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2017 ESPY Awards | Live results

Host Peyton Manning speaks at the ESPYS at the Microsoft Theater on Wednesday, July 12, 2017, in Los Angeles. (Photo by Chris Pizzello/Invision/AP)
Chris Pizzello/Invision/AP

The 2017 ESPY Award Show took place on Wednesday night in Los Angeles, with sports’ biggest and brightest stars taking to center stage. Numerous awards were handed down across multiple sports and categories to help honor a wild year of sports that featured countless moments of drama, exhilaration, and heartbreak.

Best Breakthrough Athlete: Dak Prescott, Dallas Cowboys

The first award of the evening was handed out to Dallas Cowboys quarterback Dak Prescott, as he was named the Best Breakthrough Athlete of 2017.

Prescott’s rise prominence, as well as the Cowboys starting quarterback job has been well-documented. Selected by the franchise in the fourth round of the 2016 NFL Draft out of Mississippi State, Prescott was the emergency policy for quarterback Tony Romo that became the starter when Romo broke his back during the pre-season.

He would go on to lead the Cowboys to a 13-3 regular season and bring the franchise to the No. 1 seed in the NFC and usurp Romo permanently as the signal caller in Dallas.

Best Record-Breaking Performance: Michael Phelps 

The most dominant athlete in Olympic history just kept getting better last summer, when Michael Phelps captured five additional gold medals in Rio, bringing his career medal total to 28, with 23 of those having been gold.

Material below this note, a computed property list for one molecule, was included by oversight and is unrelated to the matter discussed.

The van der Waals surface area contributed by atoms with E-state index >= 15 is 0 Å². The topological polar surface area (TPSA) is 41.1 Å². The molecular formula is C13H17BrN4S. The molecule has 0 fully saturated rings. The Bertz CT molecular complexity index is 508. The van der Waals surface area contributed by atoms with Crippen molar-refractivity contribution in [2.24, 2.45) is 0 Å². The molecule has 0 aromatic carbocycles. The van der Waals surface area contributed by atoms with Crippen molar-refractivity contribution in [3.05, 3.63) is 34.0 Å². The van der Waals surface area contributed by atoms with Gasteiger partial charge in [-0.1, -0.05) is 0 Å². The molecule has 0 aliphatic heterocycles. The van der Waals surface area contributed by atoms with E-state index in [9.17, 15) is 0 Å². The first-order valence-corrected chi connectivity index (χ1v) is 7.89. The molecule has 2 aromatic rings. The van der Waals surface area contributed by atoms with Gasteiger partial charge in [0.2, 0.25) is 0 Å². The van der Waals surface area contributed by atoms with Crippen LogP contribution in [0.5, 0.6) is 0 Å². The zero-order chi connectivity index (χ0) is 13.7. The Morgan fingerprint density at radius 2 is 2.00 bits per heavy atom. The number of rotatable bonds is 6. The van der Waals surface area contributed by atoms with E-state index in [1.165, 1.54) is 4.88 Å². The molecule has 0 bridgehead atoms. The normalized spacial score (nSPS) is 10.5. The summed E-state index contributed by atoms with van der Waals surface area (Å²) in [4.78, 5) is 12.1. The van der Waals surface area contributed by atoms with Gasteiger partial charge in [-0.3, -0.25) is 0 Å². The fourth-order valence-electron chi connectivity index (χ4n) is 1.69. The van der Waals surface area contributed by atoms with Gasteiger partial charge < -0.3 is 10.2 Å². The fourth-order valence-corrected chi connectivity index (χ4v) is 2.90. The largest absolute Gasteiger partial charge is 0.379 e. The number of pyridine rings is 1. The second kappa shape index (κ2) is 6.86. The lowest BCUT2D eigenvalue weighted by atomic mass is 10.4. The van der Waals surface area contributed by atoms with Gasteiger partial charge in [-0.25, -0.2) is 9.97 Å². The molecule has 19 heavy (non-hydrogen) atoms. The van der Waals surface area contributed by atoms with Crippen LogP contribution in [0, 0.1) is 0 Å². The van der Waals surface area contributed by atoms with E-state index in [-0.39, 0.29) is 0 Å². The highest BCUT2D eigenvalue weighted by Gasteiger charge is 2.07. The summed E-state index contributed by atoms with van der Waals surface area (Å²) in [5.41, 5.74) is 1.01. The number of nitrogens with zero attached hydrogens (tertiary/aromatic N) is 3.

Pat Tillman Award: Master Sgt. Israel Del Toro

This is the fourth year in which the Tillman Award has been handed out. Del Toro, who won a Gold Medal at the 2016 Invictus Games in the men’s shot put, has his body covered 80 percent by burn wounds suffered during duty. In 2010, he became the first fully disabled person to re-enlist in the Air Force.

Best Coach: Bob Hurley Sr., St. Anthony’s HS

The famed coach of St. Anthony’s HS in New Jersey, Bob Hurley Sr. is recognized as the Best Coach, heading into a season in which he has no team. St. Anthony’s, in Jersey City, New Jersey, is closing, leaving the program’s 28 state titles under Hurley in 45 years without the possibility of improving. The 69-year-old has indicated he is not interested in retirement and plans to continue coaching.

Best Moment: Chicago Cubs win 2016 World Series 

There was a 108-year drought in Wrigleyville that ended this past Fall when the Chicago Cubs climbed out of a 3-1 deficit against the Cleveland Indians and claimed the World Series crown for the first time since 1908. Cubs fans waited and waited and finally their moment came, culminating with an ESPY win for the Best Sports Moment of the past year.

Best Game: Super Bowl LI, New England Patriots vs. Atlanta Falcons

The 28-3 lead that the Falcons squandered turned into the best game of the season, leading to the Patriots winning their fifth Super Bowl. It became the first Super Bowl in history to enter overtime, with New England launching the largest comeback in the history of the extravaganza.

Jimmy V Award: Jarrius Robertson